71 F.3d 198 (5th Cir. 1995) (holding that the plaintiff's firing
of gas in order to save its gas wells after the defendant damaged
a gas riser owned by a third party constituted physical damage
to a proprietary interest that allowed the plaintiff to recover
for the lost gas); Consolidated Aluminum Corp. v. C.F. Bean
Corp., 772 F.2d 1217 (5th Cir. 1985) (holding that the owner
of a manufacturing plant could recover economic losses incurred
after the defendant negligently punctured a gas pipeline leading
to the plaintiff's plant, and the resulting loss of gas flow
caused physical damage to the plaintiff's plant machinery); Domar
Ocean Transp., Ltd. v. M/V ANDREW MARTIN, 754 F.2d 616 (5th
Cir. 1985) (allowing recovery of economic losses arising out
of the loss of use of the plaintiff's barge/tug unit after the
unit was damaged in a collision).
Reserve argues that because the
sinking of the barge physically prevented any other vessel from
using its mooring site while the barge was being salvaged, it
is entitled to recover its lost income. Merely because other
vessels were unable to moor at Reserve's facility for a period
of time, however, does not mean that Reserve has suffered physical
injury entitling it to recover purely economic losses. For example,
in Getty Refining and Marketing Co. v. MT FADI B, 766
F.2d 829 (3d Cir. 1985), the defendant's ship was forced to remain
in the plaintiff's marine terminal for several days after it
sustained a crack in its deck and hull while unloading cargo.
The plaintiff sought to recover its economic losses incurred
when other ships were unable to dock at the plaintiff's facility.
The Third Circuit denied the plaintiff recovery for its purely
economic losses because the defendant's negligence did not result
in any physical harm to the plaintiff's facility, but only interfered
with the plaintiff's contractual relations with other vessels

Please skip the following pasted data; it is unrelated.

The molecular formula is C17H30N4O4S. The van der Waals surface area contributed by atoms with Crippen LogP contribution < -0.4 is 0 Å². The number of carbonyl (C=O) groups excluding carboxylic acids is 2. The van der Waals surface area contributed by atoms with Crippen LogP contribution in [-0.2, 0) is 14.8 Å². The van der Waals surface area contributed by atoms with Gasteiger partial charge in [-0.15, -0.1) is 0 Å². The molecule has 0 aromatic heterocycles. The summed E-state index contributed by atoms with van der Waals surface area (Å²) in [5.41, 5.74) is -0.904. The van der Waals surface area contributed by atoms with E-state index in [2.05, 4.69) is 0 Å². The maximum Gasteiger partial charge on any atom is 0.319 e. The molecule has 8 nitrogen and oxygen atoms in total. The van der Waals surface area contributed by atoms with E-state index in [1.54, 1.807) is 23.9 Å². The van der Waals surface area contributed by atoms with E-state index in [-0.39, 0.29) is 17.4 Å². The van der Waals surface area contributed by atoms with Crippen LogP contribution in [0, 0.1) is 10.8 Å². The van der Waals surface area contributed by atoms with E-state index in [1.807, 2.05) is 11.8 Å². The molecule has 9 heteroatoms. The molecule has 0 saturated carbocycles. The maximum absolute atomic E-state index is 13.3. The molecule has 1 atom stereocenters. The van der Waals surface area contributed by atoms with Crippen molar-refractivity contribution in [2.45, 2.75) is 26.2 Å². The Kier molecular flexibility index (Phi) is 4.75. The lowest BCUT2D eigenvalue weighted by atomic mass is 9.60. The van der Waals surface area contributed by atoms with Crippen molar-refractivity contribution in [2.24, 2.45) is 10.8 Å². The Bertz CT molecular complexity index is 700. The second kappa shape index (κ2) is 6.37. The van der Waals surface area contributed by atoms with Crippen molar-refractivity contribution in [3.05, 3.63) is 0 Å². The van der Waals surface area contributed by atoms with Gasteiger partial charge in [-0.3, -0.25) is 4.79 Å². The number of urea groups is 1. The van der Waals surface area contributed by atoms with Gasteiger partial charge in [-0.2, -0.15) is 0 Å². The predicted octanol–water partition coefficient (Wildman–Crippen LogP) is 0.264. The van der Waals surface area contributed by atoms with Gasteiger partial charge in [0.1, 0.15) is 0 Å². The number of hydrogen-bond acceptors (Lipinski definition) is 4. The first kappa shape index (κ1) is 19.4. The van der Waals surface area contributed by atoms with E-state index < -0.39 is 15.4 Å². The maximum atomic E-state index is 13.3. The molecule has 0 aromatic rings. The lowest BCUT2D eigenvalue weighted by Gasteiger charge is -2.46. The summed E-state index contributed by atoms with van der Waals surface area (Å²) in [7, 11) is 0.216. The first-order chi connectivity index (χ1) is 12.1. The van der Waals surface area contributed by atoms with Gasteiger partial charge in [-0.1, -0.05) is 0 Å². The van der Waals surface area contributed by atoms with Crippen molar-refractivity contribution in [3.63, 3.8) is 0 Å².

scheduled to use the dock. Id. at 833; see also
Consolidated Rail Corp. v. M/T HOEGH FORUM, 630 F. Supp.
83, 86 (E.D. Pa. 1985) (rejecting a claim for economic losses
incurred when the defendant's ship was ordered by a court to
remain at the plaintiff's berthing facility and thereby prevented
the use of the facility). Like the plaintiff in MT FADI B,
Reserve cannot escape the fact that Defendants' negligence did
not result in physical damage to Reserve's mooring facility,
but only interfered with Reserve's business expectancy by preventing
other vessels from mooring at the facility for a period of time.
Under TESTBANK, physical
injury to a proprietary interest is a prerequisite to recovery
of economic damages in cases of unintentional maritime tort.
Because Reserve suffered no physical injury, its claim for purely
economic damages must be denied.(7)
The district court thus erred in failing to grant summary judgment
in favor of Defendants.
1. Circuit Judge
of the Ninth Circuit, sitting by designation.
2. The permit
was originally issued to Reserve Barge Service, Inc., who later
transferred the permit to Cargo Transfer, Inc. Plaintiff installed
its buoys and anchor piles after it entered into an agreement
with Cargo Transfer for the use of the permit. Cargo Transfer
has since transferred the permit to Tri-Parish Barge, Inc. After
operating the mooring facility for a period of time, Plaintiff
leased the mooring facility to Lucy Marine Services, Inc., which
was operating the site at the time of the accident.
3. The district
court first certified its orders for interlocutory appeal on
May 5, 2000. When Defendants failed to file a timely petition
for permission to appeal, see 28 U.S.C. § 1292(b)
(ten days), the district court re-certified its orders on June
4. Our order
granting Defendants leave to appeal mentioned only the district
court's April 2000 order. Because the district court certified
for immediate appeal both the April 2000 order and the
November 1999 order, under 28 U.S.C. § 1292(b), we have
discretion to permit appeal of both certified orders, which we
hereby grant. See 28 U.S.C. § 1292(b).
5. In its June
28, 2000, certification order, the district court identified
the controlling question as whether Reserve had a sufficient
proprietary interest in the mooring facility to sustain a claim
for economic damages. Our review is not limited to the particular
question identified by the district court, but may extend to
"any issue fairly included within the certified order[s]."
Yamaha Motor Corp. v. Calhoun, 516 U.S. 199, 205 (1996).
Thus, we may review the issue of whether Reserve suffered physical
damage as well as whether Reserve possessed a sufficient proprietary
6. The district
court relied on Sekco Energy, Inc. v. M/V MARGARET CHOUEST,
820 F. Supp. 1008 (E.D. La. 1993). In Sekco Energy, the
district court held that despite the fact that the plaintiff
suffered no physical damage, TESTBANK did not bar the
plaintiff's claim for purely economic damages because the plaintiff's
relationship to the alleged tort was "not remote."
Id. at 1011.
7. Because we
conclude that Reserve has not met the physical injury requirement,
we need not reach Defendants' claim that Reserve also lacks a
sufficient proprietary interest in the mooring facility to satisfy